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John Cabot, Explorer II

Lead: In the spring of 1497, John Cabot, an Italian explorer in the service of King Henry VII of England, sailed west from Bristol, England to find a shorter route to the riches of China.

Intro: A Moment in Time with Dan Roberts.

Content: Cabot had tried to secure backing from the Spanish but Christopher Columbus was the dominant figure in exploration in the wake of his successful voyages to the Caribbean and the largely unknown Cabot had to turn to the English for financial support.

 

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Convicts Arrive at Botany Bay I

Lead: The prisons of England were just too crowded: something had to be done.

Intro.: "A Moment in Time" with Dan Roberts.

Content: To solve the problem of a growing prison population in England, the government began in 1718 to deport or transport prisoners to the colonies in the American South. They were sold to shipping contractors who would sell them to plantation owners as workers on the coastal estates. This method of transportation ended with the coming of the American Revolution and the population of the prisons began to creep back up.

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American Revolution: Letters from a Pennsylvania Farmer III

Lead: In the 1700s the United States broke from England. No colony in history had done that before. This series examines America’s Revolution.

Intro: A Moment in Time with Dan Roberts

Content: In 1767 Philadelphia lawyer John Dickinson began a series of essays decrying the Townshend taxes on lead, glass, paper, and tea passed by Parliament not long after it repealed the Stamp Tax. The essays were published in serial form in newspapers all across America and were called Letters from a Farmer in Pennsylvania (1767-1768). He was clear that he opposed the tax scheme because of its violation of the British Constitution’s prohibition of taxing people not represented in Parliament, but he did it such a mild, gentle, submissive fashion that it failed to spark a plan of action though it did probably provide some level of satisfaction to Americans already weary of the continuing conflict between Britain and its North American colonies.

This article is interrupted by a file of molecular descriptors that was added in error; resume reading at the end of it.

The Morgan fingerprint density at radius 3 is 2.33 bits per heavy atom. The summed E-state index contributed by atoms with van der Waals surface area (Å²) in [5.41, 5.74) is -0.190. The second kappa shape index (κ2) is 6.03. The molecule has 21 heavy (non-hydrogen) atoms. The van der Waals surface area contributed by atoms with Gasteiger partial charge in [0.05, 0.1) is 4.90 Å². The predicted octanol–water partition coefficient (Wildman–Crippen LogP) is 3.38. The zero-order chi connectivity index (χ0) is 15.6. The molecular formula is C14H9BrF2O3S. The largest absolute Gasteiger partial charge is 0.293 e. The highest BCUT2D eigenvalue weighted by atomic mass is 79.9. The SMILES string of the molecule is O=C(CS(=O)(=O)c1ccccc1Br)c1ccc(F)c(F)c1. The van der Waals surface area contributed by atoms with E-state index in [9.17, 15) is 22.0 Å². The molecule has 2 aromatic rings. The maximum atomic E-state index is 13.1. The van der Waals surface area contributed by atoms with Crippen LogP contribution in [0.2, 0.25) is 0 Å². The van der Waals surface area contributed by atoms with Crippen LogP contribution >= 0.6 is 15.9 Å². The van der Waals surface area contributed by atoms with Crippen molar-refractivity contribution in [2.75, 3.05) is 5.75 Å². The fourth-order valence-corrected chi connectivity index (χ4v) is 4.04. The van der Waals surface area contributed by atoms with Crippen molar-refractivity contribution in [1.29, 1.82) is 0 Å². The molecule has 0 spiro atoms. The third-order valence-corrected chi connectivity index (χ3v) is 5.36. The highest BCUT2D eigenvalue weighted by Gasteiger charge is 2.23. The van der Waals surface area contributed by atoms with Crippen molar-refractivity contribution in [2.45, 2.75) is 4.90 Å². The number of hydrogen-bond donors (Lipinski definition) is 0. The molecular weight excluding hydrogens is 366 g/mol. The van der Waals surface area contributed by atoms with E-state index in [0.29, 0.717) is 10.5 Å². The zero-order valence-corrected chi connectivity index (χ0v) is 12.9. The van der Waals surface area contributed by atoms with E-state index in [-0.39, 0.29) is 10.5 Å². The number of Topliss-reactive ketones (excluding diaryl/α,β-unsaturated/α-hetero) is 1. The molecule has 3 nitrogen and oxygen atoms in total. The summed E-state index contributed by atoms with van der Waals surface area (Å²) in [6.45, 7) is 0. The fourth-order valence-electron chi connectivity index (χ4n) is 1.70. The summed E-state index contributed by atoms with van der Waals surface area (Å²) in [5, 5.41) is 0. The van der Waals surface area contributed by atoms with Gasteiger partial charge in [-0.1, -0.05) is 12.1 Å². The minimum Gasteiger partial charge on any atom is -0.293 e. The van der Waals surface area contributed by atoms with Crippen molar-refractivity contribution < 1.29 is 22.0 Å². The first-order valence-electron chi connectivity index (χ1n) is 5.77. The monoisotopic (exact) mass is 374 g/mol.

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American Revolution: Letters from a Pennsylvania Farmer II

Lead: In the 1700s the United States broke from England. No colony in history had done that before. This series examines America’s Revolution.

Intro: A Moment in Time with Dan Roberts

Content: In his long political career, Philadelphia lawyer and Delaware planter John Dickinson demonstrated a consistent moderation that often spoke to the heart of American popular sentiment which often reflected fatigue in the long decades of revolutionary upheaval, dispute and war. He drafted the ultimately ineffective Articles of Confederation (1776) and then joined in calls for a stronger central government, represented Delaware at the Constitutional Convention in 1787, and then worked for the passage of the Constitution. In the debates on independence he held out the hope for reconciliation with Great Britain and refused to sign the Declaration, but he was not a coward. He became the only founding father to manumit or free his slaves in the years between 1776 and 1787, a dangerous and potentially destructive act of moral and political courage.